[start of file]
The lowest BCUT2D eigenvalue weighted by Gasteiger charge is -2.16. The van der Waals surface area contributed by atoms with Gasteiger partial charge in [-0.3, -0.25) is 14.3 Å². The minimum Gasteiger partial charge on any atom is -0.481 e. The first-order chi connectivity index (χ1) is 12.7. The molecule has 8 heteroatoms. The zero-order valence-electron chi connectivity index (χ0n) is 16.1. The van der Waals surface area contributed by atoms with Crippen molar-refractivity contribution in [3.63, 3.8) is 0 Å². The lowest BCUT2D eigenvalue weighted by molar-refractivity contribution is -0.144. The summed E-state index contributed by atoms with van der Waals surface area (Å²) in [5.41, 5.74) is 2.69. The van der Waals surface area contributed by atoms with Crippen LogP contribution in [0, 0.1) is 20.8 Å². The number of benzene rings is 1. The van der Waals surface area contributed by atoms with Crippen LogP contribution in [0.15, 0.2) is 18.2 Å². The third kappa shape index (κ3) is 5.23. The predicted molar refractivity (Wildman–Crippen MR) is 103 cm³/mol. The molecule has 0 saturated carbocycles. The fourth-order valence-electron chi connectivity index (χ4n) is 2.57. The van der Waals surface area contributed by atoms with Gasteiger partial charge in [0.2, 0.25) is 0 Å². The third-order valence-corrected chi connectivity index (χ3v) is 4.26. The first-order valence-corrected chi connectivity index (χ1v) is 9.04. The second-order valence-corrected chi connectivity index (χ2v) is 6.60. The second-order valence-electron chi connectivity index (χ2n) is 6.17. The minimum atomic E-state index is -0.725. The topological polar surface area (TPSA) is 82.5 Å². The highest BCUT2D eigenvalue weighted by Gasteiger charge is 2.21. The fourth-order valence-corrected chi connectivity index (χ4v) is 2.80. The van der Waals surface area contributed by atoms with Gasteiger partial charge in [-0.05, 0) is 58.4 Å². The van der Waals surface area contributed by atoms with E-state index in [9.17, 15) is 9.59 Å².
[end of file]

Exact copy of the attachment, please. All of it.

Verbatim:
The lowest BCUT2D eigenvalue weighted by Gasteiger charge is -2.16. The van der Waals surface area contributed by atoms with Gasteiger partial charge in [-0.3, -0.25) is 14.3 Å². The minimum Gasteiger partial charge on any atom is -0.481 e. The first-order chi connectivity index (χ1) is 12.7. The molecule has 8 heteroatoms. The zero-order valence-electron chi connectivity index (χ0n) is 16.1. The van der Waals surface area contributed by atoms with Crippen molar-refractivity contribution in [3.63, 3.8) is 0 Å². The lowest BCUT2D eigenvalue weighted by molar-refractivity contribution is -0.144. The summed E-state index contributed by atoms with van der Waals surface area (Å²) in [5.41, 5.74) is 2.69. The van der Waals surface area contributed by atoms with Crippen LogP contribution in [0, 0.1) is 20.8 Å². The number of benzene rings is 1. The van der Waals surface area contributed by atoms with Crippen LogP contribution in [0.15, 0.2) is 18.2 Å². The third kappa shape index (κ3) is 5.23. The predicted molar refractivity (Wildman–Crippen MR) is 103 cm³/mol. The molecule has 0 saturated carbocycles. The fourth-order valence-electron chi connectivity index (χ4n) is 2.57. The van der Waals surface area contributed by atoms with Gasteiger partial charge in [0.2, 0.25) is 0 Å². The third-order valence-corrected chi connectivity index (χ3v) is 4.26. The first-order valence-corrected chi connectivity index (χ1v) is 9.04. The second-order valence-corrected chi connectivity index (χ2v) is 6.60. The second-order valence-electron chi connectivity index (χ2n) is 6.17. The minimum atomic E-state index is -0.725. The topological polar surface area (TPSA) is 82.5 Å². The highest BCUT2D eigenvalue weighted by Gasteiger charge is 2.21. The fourth-order valence-corrected chi connectivity index (χ4v) is 2.80. The van der Waals surface area contributed by atoms with Gasteiger partial charge in [-0.05, 0) is 58.4 Å². The van der Waals surface area contributed by atoms with E-state index in [9.17, 15) is 9.59 Å².